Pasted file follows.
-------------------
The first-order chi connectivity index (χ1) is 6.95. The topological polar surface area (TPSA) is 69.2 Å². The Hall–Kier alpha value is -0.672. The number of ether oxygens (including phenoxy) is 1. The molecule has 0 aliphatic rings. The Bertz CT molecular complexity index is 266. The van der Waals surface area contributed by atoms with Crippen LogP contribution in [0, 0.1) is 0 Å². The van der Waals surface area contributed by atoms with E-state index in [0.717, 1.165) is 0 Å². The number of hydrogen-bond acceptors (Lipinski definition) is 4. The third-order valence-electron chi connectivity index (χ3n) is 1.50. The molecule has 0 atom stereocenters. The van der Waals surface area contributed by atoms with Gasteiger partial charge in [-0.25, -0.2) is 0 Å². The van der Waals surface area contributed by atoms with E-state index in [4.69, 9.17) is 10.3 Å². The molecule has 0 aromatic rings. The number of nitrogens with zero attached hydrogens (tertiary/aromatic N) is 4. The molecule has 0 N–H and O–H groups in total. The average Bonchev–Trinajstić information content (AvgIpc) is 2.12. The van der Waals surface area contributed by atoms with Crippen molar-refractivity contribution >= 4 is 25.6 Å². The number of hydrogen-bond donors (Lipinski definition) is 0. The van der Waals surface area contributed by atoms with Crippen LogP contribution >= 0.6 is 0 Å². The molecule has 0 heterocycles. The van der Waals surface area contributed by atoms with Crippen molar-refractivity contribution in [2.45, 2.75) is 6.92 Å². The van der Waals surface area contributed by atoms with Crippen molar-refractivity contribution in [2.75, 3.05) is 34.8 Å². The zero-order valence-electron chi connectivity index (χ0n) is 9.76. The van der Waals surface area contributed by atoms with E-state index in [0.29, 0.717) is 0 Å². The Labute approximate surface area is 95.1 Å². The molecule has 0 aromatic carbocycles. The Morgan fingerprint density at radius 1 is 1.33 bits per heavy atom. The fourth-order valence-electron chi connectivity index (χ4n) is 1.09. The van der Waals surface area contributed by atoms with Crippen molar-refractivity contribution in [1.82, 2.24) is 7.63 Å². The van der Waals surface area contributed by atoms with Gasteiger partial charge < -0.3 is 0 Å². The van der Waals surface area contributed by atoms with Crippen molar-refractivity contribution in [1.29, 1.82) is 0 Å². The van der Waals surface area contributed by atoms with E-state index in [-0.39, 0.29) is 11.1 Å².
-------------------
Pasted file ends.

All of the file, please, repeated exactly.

The first-order chi connectivity index (χ1) is 6.95. The topological polar surface area (TPSA) is 69.2 Å². The Hall–Kier alpha value is -0.672. The number of ether oxygens (including phenoxy) is 1. The molecule has 0 aliphatic rings. The Bertz CT molecular complexity index is 266. The van der Waals surface area contributed by atoms with Crippen LogP contribution in [0, 0.1) is 0 Å². The van der Waals surface area contributed by atoms with E-state index in [0.717, 1.165) is 0 Å². The number of hydrogen-bond acceptors (Lipinski definition) is 4. The third-order valence-electron chi connectivity index (χ3n) is 1.50. The molecule has 0 atom stereocenters. The van der Waals surface area contributed by atoms with Gasteiger partial charge in [-0.25, -0.2) is 0 Å². The van der Waals surface area contributed by atoms with E-state index in [4.69, 9.17) is 10.3 Å². The molecule has 0 aromatic rings. The number of nitrogens with zero attached hydrogens (tertiary/aromatic N) is 4. The molecule has 0 N–H and O–H groups in total. The average Bonchev–Trinajstić information content (AvgIpc) is 2.12. The van der Waals surface area contributed by atoms with Crippen molar-refractivity contribution >= 4 is 25.6 Å². The number of hydrogen-bond donors (Lipinski definition) is 0. The van der Waals surface area contributed by atoms with Crippen LogP contribution >= 0.6 is 0 Å². The molecule has 0 heterocycles. The van der Waals surface area contributed by atoms with Crippen molar-refractivity contribution in [2.45, 2.75) is 6.92 Å². The van der Waals surface area contributed by atoms with Crippen molar-refractivity contribution in [2.75, 3.05) is 34.8 Å². The zero-order valence-electron chi connectivity index (χ0n) is 9.76. The van der Waals surface area contributed by atoms with E-state index in [0.29, 0.717) is 0 Å². The Labute approximate surface area is 95.1 Å². The molecule has 0 aromatic carbocycles. The Morgan fingerprint density at radius 1 is 1.33 bits per heavy atom. The fourth-order valence-electron chi connectivity index (χ4n) is 1.09. The van der Waals surface area contributed by atoms with Crippen molar-refractivity contribution in [1.82, 2.24) is 7.63 Å². The van der Waals surface area contributed by atoms with Gasteiger partial charge < -0.3 is 0 Å². The van der Waals surface area contributed by atoms with Crippen molar-refractivity contribution in [1.29, 1.82) is 0 Å². The van der Waals surface area contributed by atoms with E-state index in [-0.39, 0.29) is 11.1 Å².